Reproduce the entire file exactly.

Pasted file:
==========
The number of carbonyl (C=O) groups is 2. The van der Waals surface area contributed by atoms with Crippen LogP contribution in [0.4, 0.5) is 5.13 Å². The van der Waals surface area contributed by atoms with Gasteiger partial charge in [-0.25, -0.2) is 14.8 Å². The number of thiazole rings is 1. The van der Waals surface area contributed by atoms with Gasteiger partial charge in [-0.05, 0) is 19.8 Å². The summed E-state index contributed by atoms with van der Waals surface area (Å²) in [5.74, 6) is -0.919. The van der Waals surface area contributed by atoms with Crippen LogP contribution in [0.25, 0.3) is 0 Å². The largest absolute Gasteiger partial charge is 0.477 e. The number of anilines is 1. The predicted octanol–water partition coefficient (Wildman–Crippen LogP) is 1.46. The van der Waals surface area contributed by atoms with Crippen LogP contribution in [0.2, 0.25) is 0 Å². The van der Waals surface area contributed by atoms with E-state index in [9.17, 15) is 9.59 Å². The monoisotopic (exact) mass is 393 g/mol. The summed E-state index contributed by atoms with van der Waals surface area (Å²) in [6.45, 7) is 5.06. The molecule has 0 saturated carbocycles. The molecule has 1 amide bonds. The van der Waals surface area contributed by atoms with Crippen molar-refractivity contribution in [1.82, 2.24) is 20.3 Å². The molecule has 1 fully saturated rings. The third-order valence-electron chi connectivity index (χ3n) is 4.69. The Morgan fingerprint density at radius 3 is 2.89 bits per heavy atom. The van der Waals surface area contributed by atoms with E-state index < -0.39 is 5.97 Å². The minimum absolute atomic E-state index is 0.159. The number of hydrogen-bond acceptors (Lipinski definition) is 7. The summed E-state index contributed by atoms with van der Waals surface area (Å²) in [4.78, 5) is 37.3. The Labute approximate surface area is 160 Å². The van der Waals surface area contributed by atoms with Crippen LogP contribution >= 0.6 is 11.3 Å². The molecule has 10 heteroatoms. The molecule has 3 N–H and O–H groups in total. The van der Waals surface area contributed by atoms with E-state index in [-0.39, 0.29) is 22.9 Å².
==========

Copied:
The number of carbonyl (C=O) groups is 2. The van der Waals surface area contributed by atoms with Crippen LogP contribution in [0.4, 0.5) is 5.13 Å². The van der Waals surface area contributed by atoms with Gasteiger partial charge in [-0.25, -0.2) is 14.8 Å². The number of thiazole rings is 1. The van der Waals surface area contributed by atoms with Gasteiger partial charge in [-0.05, 0) is 19.8 Å². The summed E-state index contributed by atoms with van der Waals surface area (Å²) in [5.74, 6) is -0.919. The van der Waals surface area contributed by atoms with Crippen LogP contribution in [0.25, 0.3) is 0 Å². The largest absolute Gasteiger partial charge is 0.477 e. The number of anilines is 1. The predicted octanol–water partition coefficient (Wildman–Crippen LogP) is 1.46. The van der Waals surface area contributed by atoms with Crippen LogP contribution in [0.2, 0.25) is 0 Å². The van der Waals surface area contributed by atoms with E-state index in [9.17, 15) is 9.59 Å². The monoisotopic (exact) mass is 393 g/mol. The summed E-state index contributed by atoms with van der Waals surface area (Å²) in [6.45, 7) is 5.06. The molecule has 0 saturated carbocycles. The molecule has 1 amide bonds. The van der Waals surface area contributed by atoms with Crippen molar-refractivity contribution in [1.82, 2.24) is 20.3 Å². The molecule has 1 fully saturated rings. The third-order valence-electron chi connectivity index (χ3n) is 4.69. The Morgan fingerprint density at radius 3 is 2.89 bits per heavy atom. The van der Waals surface area contributed by atoms with E-state index < -0.39 is 5.97 Å². The minimum absolute atomic E-state index is 0.159. The number of hydrogen-bond acceptors (Lipinski definition) is 7. The summed E-state index contributed by atoms with van der Waals surface area (Å²) in [4.78, 5) is 37.3. The Labute approximate surface area is 160 Å². The van der Waals surface area contributed by atoms with Crippen LogP contribution >= 0.6 is 11.3 Å². The molecule has 10 heteroatoms. The molecule has 3 N–H and O–H groups in total. The van der Waals surface area contributed by atoms with E-state index in [-0.39, 0.29) is 22.9 Å².